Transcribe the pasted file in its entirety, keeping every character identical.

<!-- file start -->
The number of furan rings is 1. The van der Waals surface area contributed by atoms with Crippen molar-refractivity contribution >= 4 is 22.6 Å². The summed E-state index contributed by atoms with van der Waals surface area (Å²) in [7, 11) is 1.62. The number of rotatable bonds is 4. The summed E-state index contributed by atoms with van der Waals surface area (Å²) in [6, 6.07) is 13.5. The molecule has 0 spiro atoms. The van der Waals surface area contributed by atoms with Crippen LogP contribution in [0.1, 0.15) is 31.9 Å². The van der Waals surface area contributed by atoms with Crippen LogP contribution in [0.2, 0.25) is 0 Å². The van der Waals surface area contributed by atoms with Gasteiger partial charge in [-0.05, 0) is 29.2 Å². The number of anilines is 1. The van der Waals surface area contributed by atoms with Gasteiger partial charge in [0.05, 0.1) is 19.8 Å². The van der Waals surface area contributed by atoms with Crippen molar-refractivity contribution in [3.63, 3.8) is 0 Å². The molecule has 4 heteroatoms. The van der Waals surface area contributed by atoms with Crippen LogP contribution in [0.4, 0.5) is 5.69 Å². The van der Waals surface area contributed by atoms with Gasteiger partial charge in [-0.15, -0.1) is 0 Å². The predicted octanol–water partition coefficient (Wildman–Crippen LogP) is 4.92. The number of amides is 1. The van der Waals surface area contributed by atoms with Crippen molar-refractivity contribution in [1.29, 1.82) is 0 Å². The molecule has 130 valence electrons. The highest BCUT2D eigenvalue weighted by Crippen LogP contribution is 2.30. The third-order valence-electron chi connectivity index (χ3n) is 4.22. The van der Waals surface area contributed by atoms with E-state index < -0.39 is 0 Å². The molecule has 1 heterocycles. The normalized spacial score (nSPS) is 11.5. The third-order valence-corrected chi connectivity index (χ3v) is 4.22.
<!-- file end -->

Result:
The number of furan rings is 1. The van der Waals surface area contributed by atoms with Crippen molar-refractivity contribution >= 4 is 22.6 Å². The summed E-state index contributed by atoms with van der Waals surface area (Å²) in [7, 11) is 1.62. The number of rotatable bonds is 4. The summed E-state index contributed by atoms with van der Waals surface area (Å²) in [6, 6.07) is 13.5. The molecule has 0 spiro atoms. The van der Waals surface area contributed by atoms with Crippen LogP contribution in [0.1, 0.15) is 31.9 Å². The van der Waals surface area contributed by atoms with Crippen LogP contribution in [0.2, 0.25) is 0 Å². The van der Waals surface area contributed by atoms with Gasteiger partial charge in [-0.05, 0) is 29.2 Å². The number of anilines is 1. The van der Waals surface area contributed by atoms with Gasteiger partial charge in [0.05, 0.1) is 19.8 Å². The van der Waals surface area contributed by atoms with Crippen molar-refractivity contribution in [3.63, 3.8) is 0 Å². The molecule has 4 heteroatoms. The van der Waals surface area contributed by atoms with Crippen LogP contribution in [0.4, 0.5) is 5.69 Å². The van der Waals surface area contributed by atoms with Gasteiger partial charge in [-0.15, -0.1) is 0 Å². The predicted octanol–water partition coefficient (Wildman–Crippen LogP) is 4.92. The number of amides is 1. The van der Waals surface area contributed by atoms with Crippen molar-refractivity contribution in [1.29, 1.82) is 0 Å². The molecule has 130 valence electrons. The highest BCUT2D eigenvalue weighted by Crippen LogP contribution is 2.30. The third-order valence-electron chi connectivity index (χ3n) is 4.22. The van der Waals surface area contributed by atoms with E-state index < -0.39 is 0 Å². The molecule has 1 heterocycles. The normalized spacial score (nSPS) is 11.5. The third-order valence-corrected chi connectivity index (χ3v) is 4.22.